Wednesday, January 27, 2016

Puddle Hopping

It's taken only a few days for the second largest snow storm in New York City history (in the last 150 years) to nearly vanish from the streets of Manhattan. Most of what remains is gray snow and slushy puddles that require, in some instances (above), a man-made assist to maneuver.

Saturday, January 23, 2016

Thursday, January 7, 2016

Judith S. Kaye (1938-2016)

Judith S. Kaye, the first female chief judge and the longest serving chief judge of the New York State Court System, died today. She played an instrumental role in founding the Center for Court Innovation, where I have been privileged to work as a writer and editor promoting justice reforms, and she was an outspoken leader in making courts more creative, user-friendly and effective. She wasn't afraid to stand up for what was right, dissenting in the 2006 case in which a four-judge plurality on the New York Court of Appeals ruled that same-sex couples didn't have the right to marry. "I am confident that future generations will look back on today’s decision as an unfortunate misstep,” she wrote in her dissent. (The New York Legislature legalized same-sex marriage in 2011).

I interviewed her a number of times, including for this article, which appeared in The Judges' Journal in 2002, and for a video about the Center. Excerpts of the video are available here.

My Tweet on the Front Page of the Times

I captured this image on June 25, 2015 to memorialize the moment when one of my Tweets scrolled across the front page of It was exciting in the moment but also fleeting. Now as I look at it, combined with the headline, I feel like, ever so briefly, I participated in history.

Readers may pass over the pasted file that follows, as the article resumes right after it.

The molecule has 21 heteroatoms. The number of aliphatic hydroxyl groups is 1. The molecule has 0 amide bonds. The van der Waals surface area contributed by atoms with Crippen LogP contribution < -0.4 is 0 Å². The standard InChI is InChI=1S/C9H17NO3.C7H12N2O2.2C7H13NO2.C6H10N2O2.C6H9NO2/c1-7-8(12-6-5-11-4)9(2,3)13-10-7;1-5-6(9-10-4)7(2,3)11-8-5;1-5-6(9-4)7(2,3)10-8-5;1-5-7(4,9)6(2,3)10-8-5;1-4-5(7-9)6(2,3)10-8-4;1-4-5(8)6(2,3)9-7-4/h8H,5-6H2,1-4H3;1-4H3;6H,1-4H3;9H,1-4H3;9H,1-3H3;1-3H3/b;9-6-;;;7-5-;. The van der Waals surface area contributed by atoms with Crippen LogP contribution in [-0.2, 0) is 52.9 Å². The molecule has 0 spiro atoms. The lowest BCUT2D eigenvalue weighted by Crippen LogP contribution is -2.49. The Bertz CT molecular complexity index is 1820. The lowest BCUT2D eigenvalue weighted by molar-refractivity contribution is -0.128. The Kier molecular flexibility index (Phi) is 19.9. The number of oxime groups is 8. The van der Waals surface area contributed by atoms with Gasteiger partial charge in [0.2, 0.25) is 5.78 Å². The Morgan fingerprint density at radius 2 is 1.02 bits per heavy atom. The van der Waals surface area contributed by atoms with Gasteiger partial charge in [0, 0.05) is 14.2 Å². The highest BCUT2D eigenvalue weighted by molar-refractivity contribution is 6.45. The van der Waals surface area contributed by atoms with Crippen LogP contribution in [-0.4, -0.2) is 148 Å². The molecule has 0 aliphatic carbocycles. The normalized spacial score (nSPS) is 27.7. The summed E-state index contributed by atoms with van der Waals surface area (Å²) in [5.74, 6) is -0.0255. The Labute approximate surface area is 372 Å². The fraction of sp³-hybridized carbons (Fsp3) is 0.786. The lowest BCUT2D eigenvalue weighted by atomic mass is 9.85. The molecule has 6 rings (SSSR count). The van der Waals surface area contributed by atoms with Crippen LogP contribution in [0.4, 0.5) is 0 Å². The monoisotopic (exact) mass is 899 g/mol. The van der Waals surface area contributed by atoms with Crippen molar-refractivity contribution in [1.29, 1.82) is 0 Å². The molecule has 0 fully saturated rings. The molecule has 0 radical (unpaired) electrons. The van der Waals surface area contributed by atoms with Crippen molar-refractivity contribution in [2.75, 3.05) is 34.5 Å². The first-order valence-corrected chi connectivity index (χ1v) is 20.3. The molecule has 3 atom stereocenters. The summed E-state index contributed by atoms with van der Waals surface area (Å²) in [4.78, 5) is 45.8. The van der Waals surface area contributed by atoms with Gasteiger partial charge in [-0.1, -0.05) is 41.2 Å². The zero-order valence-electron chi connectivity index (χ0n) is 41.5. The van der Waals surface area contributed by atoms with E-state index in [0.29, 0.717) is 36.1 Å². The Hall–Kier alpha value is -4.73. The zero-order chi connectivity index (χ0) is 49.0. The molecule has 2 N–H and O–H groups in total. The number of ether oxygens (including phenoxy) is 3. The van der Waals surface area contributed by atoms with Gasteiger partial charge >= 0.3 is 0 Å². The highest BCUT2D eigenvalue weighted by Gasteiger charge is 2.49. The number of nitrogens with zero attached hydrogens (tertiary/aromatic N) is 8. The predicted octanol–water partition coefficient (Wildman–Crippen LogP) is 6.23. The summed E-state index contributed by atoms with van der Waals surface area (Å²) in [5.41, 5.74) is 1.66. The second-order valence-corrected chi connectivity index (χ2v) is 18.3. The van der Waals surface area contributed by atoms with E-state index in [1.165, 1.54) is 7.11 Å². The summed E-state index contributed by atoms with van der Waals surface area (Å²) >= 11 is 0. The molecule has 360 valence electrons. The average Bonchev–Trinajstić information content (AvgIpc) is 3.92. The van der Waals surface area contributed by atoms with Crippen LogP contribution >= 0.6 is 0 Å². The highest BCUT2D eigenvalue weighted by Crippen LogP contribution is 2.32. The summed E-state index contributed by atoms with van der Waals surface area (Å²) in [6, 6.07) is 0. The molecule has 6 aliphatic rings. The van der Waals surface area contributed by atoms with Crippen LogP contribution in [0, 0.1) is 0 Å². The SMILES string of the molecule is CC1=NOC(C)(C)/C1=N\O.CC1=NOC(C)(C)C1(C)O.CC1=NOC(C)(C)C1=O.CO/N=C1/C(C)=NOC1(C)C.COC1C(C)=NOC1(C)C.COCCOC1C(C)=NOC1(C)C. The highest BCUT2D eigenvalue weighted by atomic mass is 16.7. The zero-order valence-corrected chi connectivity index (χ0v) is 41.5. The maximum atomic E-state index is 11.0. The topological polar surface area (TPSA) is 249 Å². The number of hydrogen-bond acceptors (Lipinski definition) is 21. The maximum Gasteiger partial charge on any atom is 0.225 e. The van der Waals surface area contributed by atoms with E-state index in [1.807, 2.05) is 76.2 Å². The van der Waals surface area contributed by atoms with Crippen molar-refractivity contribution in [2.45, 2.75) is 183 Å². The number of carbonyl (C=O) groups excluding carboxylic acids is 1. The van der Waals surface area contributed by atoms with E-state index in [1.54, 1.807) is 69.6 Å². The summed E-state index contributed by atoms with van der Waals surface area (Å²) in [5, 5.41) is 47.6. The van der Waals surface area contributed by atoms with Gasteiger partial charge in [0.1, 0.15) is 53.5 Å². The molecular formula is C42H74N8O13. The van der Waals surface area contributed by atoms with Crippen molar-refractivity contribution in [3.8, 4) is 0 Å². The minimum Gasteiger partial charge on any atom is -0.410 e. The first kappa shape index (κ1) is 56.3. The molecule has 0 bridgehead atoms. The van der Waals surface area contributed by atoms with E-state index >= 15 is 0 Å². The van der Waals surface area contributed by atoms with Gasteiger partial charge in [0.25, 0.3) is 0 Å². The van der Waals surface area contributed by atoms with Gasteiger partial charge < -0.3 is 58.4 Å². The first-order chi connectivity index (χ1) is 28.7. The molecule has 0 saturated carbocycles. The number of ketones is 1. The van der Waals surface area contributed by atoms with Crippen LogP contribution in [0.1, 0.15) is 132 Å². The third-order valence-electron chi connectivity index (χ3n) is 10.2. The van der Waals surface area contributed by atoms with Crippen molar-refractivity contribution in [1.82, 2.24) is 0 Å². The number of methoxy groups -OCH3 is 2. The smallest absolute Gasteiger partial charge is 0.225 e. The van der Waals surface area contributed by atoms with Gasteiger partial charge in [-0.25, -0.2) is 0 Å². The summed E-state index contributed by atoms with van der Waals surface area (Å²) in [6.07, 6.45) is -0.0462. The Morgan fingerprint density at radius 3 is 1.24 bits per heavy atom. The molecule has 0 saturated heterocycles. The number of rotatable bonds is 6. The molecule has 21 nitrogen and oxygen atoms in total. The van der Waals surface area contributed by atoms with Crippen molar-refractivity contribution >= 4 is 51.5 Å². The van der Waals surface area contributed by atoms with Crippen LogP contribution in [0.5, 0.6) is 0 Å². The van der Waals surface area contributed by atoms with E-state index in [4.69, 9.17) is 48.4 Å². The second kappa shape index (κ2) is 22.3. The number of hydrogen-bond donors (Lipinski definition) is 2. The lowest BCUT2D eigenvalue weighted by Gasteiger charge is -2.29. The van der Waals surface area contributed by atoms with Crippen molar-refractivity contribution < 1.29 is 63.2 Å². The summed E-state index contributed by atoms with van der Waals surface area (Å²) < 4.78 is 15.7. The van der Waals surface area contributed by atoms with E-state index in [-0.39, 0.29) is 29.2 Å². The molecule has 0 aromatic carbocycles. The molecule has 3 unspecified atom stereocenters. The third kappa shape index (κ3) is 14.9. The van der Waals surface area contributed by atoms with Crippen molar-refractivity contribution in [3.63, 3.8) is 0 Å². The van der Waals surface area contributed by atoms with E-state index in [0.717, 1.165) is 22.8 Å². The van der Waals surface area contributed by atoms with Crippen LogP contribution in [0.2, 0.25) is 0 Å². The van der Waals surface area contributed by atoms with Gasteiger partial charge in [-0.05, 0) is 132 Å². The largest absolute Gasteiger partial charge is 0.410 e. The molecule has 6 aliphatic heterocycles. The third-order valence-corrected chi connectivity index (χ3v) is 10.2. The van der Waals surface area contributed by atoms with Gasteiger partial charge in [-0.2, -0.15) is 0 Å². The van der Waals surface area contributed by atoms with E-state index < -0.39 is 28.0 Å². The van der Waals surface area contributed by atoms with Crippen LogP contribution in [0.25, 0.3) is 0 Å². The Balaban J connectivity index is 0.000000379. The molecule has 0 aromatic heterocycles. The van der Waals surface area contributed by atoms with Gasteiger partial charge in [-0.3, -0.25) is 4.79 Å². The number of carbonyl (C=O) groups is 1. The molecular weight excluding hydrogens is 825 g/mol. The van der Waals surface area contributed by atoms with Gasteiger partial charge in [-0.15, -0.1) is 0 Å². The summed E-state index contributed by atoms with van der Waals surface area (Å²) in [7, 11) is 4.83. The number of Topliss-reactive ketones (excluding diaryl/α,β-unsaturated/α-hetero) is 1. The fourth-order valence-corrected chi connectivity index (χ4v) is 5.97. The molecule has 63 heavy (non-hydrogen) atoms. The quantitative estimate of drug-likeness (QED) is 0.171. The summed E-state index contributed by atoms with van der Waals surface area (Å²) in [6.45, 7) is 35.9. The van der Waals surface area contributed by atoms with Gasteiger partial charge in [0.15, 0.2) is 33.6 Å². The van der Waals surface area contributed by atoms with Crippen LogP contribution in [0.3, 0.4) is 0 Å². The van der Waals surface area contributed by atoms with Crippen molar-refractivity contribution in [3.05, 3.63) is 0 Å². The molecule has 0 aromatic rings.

Tuesday, January 5, 2016

Podcast: Interview with David B. Coe

David B. Coe just finished a busy year in which he published three novels, two of which we discuss in this episode of New Books in Science Fiction and Fantasy.

His Father's Eyes (Baen, 2015) is the second book (the first, Spell Blind, was also published in 2015) to follow the adventures of P.I. Justis Fearsson, a weremyste whose investigations are interrupted once a month during the full moon when he slips into psychosis. Dead Man's Reach (Tor, 2015) written under the pen name D.B. Jackson, is the fourth book in the The Thieftaker Chronicles and focuses on Ethan Kaille, an 18th century version of a private detective (known poetically as a thieftaker) who also happens to be a conjurer.

While both protagonists share a number of traits (they're both crime-solvers and both have magic powers) the series are quite different.

The Thieftaker books are partly historical novel, ones in which Coe (aka Jackson) interweaves real people (e.g., Samuel Adams) and events of pre-Revolutionary Boston (e.g., the Stamp Act Riots, the Boston Massacre) with mysteries that Kaille is trying to solve.

"I spend an enormous amount of time searching for these tiny historical details to bring the verisimilitude to my story," Coe says.

Kaille's opponents (who include those who would like Kaille to meet the same end as the alleged witches of Salem) are external. But the eponymous protagonist of Coe's Case Files of Justis Fearsson series faces an internal enemy: the monthly psychosis that accompanies the full moon. These episodes are gradually making Fearsson permanently insane, as they did his weremyste father.

Related link:
  • Here is a blog post in which Coe interviews his two protagonists from the separate series, Justis Fearsson and Ethan Kaille.